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2006 Kia Sedona Van

4dr Auto EX

Starting at | Starting at 18 MPG City - 25 MPG Highway

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  • $25,795 original MSRP
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Printable Version

2006 Kia Sedona Van

Printable Version

2006 Kia Sedona Van

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2006 Kia Sedona

Source: New Car Test Drive

Overview

The Kia Sedona is all-new for 2006 and, based on the time we've spent with it, it appears to be a compelling value among minivans, offering convenience, comfort, style and performance. The front-wheel-drive Sedona has just about everything the Honda Odyssey has, except the reputation, for a lot less money.

The 2006 Kia Sedona was designed by studying every other minivan in the class, choosing the best features, and improving them. It uses a new high-tech V6 engine that more than matches the Odyssey in power, a responsive new five-speed automatic transmission, and a sophisticated and steady suspension.

From the outside, the all-new Sedona looks classy and stylish. Inside, there's seven-passenger seating with seats that easily collapse to create a vast cargo space. Every cabin convenience known to man is either standard or available; there are storage spaces everywhere you turn, and no fewer than 14 cupholders. And the Sedona achieves five-star crash certification, all for a base price of $22,995.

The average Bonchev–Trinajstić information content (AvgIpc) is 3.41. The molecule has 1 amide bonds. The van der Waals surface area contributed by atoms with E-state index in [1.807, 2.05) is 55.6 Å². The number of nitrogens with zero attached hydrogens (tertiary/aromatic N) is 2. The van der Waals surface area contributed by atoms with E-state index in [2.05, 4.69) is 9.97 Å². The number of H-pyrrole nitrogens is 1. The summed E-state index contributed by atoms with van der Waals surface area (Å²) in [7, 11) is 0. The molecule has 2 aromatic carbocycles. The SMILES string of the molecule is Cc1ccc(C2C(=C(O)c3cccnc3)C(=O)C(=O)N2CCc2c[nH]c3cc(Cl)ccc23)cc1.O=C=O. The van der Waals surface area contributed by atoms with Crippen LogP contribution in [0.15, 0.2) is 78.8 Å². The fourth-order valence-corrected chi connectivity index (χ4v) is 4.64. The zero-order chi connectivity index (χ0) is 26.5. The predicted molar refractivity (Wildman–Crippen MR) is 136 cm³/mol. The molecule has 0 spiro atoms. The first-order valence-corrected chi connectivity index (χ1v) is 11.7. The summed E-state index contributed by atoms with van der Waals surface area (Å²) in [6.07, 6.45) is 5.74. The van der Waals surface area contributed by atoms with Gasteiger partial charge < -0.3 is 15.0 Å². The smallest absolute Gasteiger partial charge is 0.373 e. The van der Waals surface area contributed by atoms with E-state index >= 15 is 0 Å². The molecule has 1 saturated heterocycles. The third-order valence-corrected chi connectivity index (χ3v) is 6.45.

Model Lineup

The Sedona LX ($22,995) is well-equipped for that price, including seven-passenger seating: two rows of two captain's chairs, and a bench in back. The first two rows get power windows, and there's also remote keyless entry, power locks, three 12-volt power outlets, intermittent wipers front and rear, privacy glass, eight-speaker CD sound system, cruise control, tilt steering wheel, overhead console. 16-inch tires on steel wheels, and more.

The EX ($25,595) adds quite a lot for the price difference: larger, 17-inch alloy wheels with wider profile tires, upgraded cloth interior, power front seats, MP3 audio system, auto headlamps, front foglights, self-dimming rearview mirror, Homelink, heated sideview mirrors, solar glass, roofrails with crossbars, trip computer with compass and illuminated vanity mirrors.

Options for the EX include the Power Package ($1000) with power sliding doors and liftgate; the Luxury Package ($2400), which includes primarily leather interior with heated front memory seats, sunroof and back-up beeper; the Premium Entertainment Package ($1700), which includes an Infinity 13-speaker surround-sound audio system and DVD player with an eight-inch monitor and wireless headsets. There's also a First Aid kit ($20) and a trailer hitch ($375).